By Henry Amador:
So we began our MAPP classes this past August 26th, 2014.
MAPP being the State-required class to license as a Foster or Adoptive parent, Model Approach to Partnerships in Parenting.
In part one I shared how my husband and I were a part of a very special group when we licensed in our old home State of Florida.
We were a part of the State’s first all (openly) gay and lesbian.
Going into this again here in our new State of North Carolina had us curious.
How would this class look?
How welcomed might we feel?
How diverse would it be?
We arrived and entered the big board room that would be our home twice a week, and the occasional Saturday, for the next six weeks.
There were hand written name tags placed around the large table. We quickly found ours and got comfy.
As other families began to arrive we found ourselves as happy as could be to see a gay couple enter and find there place directly across from us. They looked pretty happy to see us as well.
Many more families entered and soon the room was full of inquisitive whispering and curious gazes. It only took a moment for me to notice that more than one woman (it’s always the ladies that pick up on these types of things first) realized that there were two gay couples in the room.
You see them back up ever so slightly to whisper in the unaware husband’s ear.
You see the unexpected men glance around, shrug their shoulders and usually drop their heads back down towards their phones.
The door opened again and in came our facilitator, a lovely woman, a busy woman.
She was carrying one too many bags or books, or sets of keys, or something enough to make her look like it could all tumble at any given moment.
Before she got the chance to introduce herself we were joined by a final couple, a lesbian couple.
I think I said a loud ”YES!” and I think I said it in my head, to myself, but by the way my husband smacked my leg under the table I’d guess I thought wrong.
I was just so happy to see three of our own types of families represented.
Opening count, 10 families, with three of them same gendered. Cool right?
We spent the class doing the usual first class things, deciding on our class rules, punctuality, respect, staying on target, fun things like that.
We weren’t asked to introduce ourselves in the traditional, “I’m Henry and this is my husband Joel,” kind of way.
Instead it was handled by splitting us up into groups for ten minutes to get to know one another, we were then asked to introduce one of the other participants we had just met to the group.
True, but I love to get the ”this is my husband thing” out of the way pretty darn quickly,
I am put more at ease that way, like pulling off a band-aide, it’s quick, kind of scary, stings for a second and then it’s over.
During class, as a piece for an exercise we were going into about loss and grieving, the facilitator asked if any if us had kids, we quickly raised our hands.
She called upon us and asked if we had a photo, do we have a photo? We replied, ”Thousands!”
Anyway, she wanted us to open one up and to pass our phone around.
I chose a beautiful picture of our family, the three of us, not that we don’t have an abundance of photos of him alone but I felt the importance of the moment and the opportunity to put our family out there.
As the phone was passed from one hand to the next, as it was seen by all the people in that class, including our leader, we were suddenly all so visible and concrete and real and all the things make me happy.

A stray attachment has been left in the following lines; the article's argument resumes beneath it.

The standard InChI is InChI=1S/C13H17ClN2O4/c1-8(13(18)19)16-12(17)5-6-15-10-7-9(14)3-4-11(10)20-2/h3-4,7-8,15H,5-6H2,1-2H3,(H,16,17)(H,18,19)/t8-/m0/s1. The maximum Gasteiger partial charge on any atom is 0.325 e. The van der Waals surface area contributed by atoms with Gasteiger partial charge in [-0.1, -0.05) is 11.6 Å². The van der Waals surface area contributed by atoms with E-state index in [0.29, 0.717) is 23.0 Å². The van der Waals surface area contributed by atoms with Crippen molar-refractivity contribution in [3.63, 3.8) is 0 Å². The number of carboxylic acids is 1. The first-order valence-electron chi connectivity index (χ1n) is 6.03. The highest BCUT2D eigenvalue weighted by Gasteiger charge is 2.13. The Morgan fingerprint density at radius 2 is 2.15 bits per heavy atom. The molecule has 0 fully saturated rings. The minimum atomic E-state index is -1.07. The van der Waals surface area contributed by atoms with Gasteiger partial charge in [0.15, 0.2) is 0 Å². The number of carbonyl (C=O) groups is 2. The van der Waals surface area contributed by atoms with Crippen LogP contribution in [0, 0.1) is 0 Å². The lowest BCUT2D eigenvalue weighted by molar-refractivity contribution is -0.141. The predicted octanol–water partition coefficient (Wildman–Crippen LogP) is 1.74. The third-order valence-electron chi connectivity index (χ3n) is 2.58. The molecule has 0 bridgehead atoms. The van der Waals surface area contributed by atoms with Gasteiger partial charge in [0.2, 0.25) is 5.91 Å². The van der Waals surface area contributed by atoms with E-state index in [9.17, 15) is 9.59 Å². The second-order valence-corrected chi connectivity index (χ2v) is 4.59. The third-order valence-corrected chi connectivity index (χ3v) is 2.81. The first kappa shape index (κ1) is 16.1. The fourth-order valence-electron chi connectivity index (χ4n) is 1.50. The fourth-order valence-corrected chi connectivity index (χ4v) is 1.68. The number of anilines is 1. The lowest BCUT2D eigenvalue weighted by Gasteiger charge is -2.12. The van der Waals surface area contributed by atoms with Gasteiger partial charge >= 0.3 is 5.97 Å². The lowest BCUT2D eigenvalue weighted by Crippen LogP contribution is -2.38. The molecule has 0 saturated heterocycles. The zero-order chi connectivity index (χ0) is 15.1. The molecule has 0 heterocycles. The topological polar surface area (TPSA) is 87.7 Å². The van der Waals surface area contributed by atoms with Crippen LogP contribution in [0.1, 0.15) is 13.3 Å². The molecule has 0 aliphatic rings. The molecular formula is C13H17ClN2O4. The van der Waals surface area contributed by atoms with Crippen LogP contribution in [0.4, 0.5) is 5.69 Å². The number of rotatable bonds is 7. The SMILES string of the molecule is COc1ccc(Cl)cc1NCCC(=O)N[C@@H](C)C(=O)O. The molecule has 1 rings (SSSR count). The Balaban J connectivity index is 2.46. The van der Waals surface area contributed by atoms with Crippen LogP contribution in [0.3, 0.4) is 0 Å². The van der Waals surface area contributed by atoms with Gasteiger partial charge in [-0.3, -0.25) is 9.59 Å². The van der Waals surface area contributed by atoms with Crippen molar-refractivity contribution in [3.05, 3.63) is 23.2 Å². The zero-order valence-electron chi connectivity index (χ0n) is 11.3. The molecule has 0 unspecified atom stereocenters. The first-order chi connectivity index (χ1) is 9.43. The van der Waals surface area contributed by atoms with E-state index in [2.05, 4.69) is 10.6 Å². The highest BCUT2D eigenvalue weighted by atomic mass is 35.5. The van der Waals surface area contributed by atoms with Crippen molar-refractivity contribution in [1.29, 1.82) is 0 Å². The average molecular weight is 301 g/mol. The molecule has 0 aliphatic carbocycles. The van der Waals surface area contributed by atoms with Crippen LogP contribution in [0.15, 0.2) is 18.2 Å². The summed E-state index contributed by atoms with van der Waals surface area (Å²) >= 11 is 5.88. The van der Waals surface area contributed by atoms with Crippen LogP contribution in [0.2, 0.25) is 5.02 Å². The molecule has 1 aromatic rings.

I’m not sure if that comes from my struggle for recognition and equality but I can tell you that being clear and visible is extremely important to me.
By class two one of the straight couples had backed out.
By class three yet another straight couple was gone and in class four, yet another.
There are now seven families on the journey to parenthood and three of them is same sexed.
You might ask why people drop out?
Well these classes are not pretty, the States design them to be ugly.
They spend a lot of time and effort explaining how difficult the world of Foster-care is and they want the folks who are eager to adopt via the state to understand how fragile and hurt some of these children can be.
Many of these poor children that have found themselves thrust into the system have indeed been subjected to things that no one should have to experience, many have been abuse, neglected, and worse.
Some people are thrown off by that.
They want children, yes, and for some reason they have been drawn to this idea or method of having a child, of growing their family.
But when this dark, murky reality is introduced to them they begin to question whether this road is their road and for many, it’s just not.
And that’s what the State wants, it wants to rear the not so wonderful head of the Foster-care system and it wants to shake that monster hard enough that it shakes off all the ones that are not ready for that type of commitment, the ones that don’t have a strong enough grip to hang on.
Will they shake the gay folks off?
I doubt it.
It’s important for me to share that out of all the same sexed couples in my Florida MAPP class, ALL but one family now have children, ALL but one.
We know what struggle and pain is,
We know how to roll up a sleeve and dig ourselves in for the long haul.
We don’t give up easily, and we know that in order to create our families we will have to not only open our hearts and our arms but we will need to open our minds as well.
Shake away State, shake away,
I have a feeling we three gay families are hanging in there.
We not going anywhere anytime soon, at least not without our kids.
Photo by Beau Rogers